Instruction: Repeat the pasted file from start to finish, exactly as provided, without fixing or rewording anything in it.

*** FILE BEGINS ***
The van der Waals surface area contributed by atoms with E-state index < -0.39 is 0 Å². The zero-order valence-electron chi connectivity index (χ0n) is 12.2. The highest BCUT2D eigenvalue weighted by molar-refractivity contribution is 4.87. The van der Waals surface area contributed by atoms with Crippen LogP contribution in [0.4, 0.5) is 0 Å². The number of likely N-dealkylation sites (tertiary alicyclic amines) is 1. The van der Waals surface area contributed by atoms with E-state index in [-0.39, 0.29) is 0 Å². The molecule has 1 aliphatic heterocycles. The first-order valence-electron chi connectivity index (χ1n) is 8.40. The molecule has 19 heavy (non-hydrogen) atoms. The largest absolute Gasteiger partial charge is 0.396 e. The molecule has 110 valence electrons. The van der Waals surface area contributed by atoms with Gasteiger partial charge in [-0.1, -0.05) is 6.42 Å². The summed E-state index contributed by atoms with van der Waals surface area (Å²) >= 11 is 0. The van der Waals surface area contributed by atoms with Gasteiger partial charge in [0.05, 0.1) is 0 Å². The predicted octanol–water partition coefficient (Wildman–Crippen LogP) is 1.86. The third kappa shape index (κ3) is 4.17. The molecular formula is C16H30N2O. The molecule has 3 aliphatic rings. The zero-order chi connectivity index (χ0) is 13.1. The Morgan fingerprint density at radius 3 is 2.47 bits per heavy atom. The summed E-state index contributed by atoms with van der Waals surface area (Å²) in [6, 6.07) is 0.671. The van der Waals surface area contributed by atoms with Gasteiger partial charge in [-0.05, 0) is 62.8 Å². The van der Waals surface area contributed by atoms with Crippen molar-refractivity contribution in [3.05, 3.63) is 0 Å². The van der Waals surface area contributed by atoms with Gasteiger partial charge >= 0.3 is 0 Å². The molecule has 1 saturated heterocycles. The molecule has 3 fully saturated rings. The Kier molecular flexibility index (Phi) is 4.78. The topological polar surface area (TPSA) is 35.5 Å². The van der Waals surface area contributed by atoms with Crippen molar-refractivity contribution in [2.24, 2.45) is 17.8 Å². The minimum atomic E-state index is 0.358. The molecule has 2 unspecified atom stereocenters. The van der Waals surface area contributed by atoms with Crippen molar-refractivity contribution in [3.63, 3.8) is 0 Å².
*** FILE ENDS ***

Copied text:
The van der Waals surface area contributed by atoms with E-state index < -0.39 is 0 Å². The zero-order valence-electron chi connectivity index (χ0n) is 12.2. The highest BCUT2D eigenvalue weighted by molar-refractivity contribution is 4.87. The van der Waals surface area contributed by atoms with Crippen LogP contribution in [0.4, 0.5) is 0 Å². The number of likely N-dealkylation sites (tertiary alicyclic amines) is 1. The van der Waals surface area contributed by atoms with E-state index in [-0.39, 0.29) is 0 Å². The molecule has 1 aliphatic heterocycles. The first-order valence-electron chi connectivity index (χ1n) is 8.40. The molecule has 19 heavy (non-hydrogen) atoms. The largest absolute Gasteiger partial charge is 0.396 e. The molecule has 110 valence electrons. The van der Waals surface area contributed by atoms with Gasteiger partial charge in [-0.1, -0.05) is 6.42 Å². The summed E-state index contributed by atoms with van der Waals surface area (Å²) >= 11 is 0. The van der Waals surface area contributed by atoms with Gasteiger partial charge in [0.05, 0.1) is 0 Å². The predicted octanol–water partition coefficient (Wildman–Crippen LogP) is 1.86. The third kappa shape index (κ3) is 4.17. The molecular formula is C16H30N2O. The molecule has 3 aliphatic rings. The zero-order chi connectivity index (χ0) is 13.1. The Morgan fingerprint density at radius 3 is 2.47 bits per heavy atom. The summed E-state index contributed by atoms with van der Waals surface area (Å²) in [6, 6.07) is 0.671. The van der Waals surface area contributed by atoms with Gasteiger partial charge in [-0.05, 0) is 62.8 Å². The van der Waals surface area contributed by atoms with Crippen molar-refractivity contribution in [3.05, 3.63) is 0 Å². The van der Waals surface area contributed by atoms with Gasteiger partial charge >= 0.3 is 0 Å². The molecule has 1 saturated heterocycles. The molecule has 3 fully saturated rings. The Kier molecular flexibility index (Phi) is 4.78. The topological polar surface area (TPSA) is 35.5 Å². The van der Waals surface area contributed by atoms with Crippen molar-refractivity contribution in [2.24, 2.45) is 17.8 Å². The minimum atomic E-state index is 0.358. The molecule has 2 unspecified atom stereocenters. The van der Waals surface area contributed by atoms with Crippen molar-refractivity contribution in [3.63, 3.8) is 0 Å².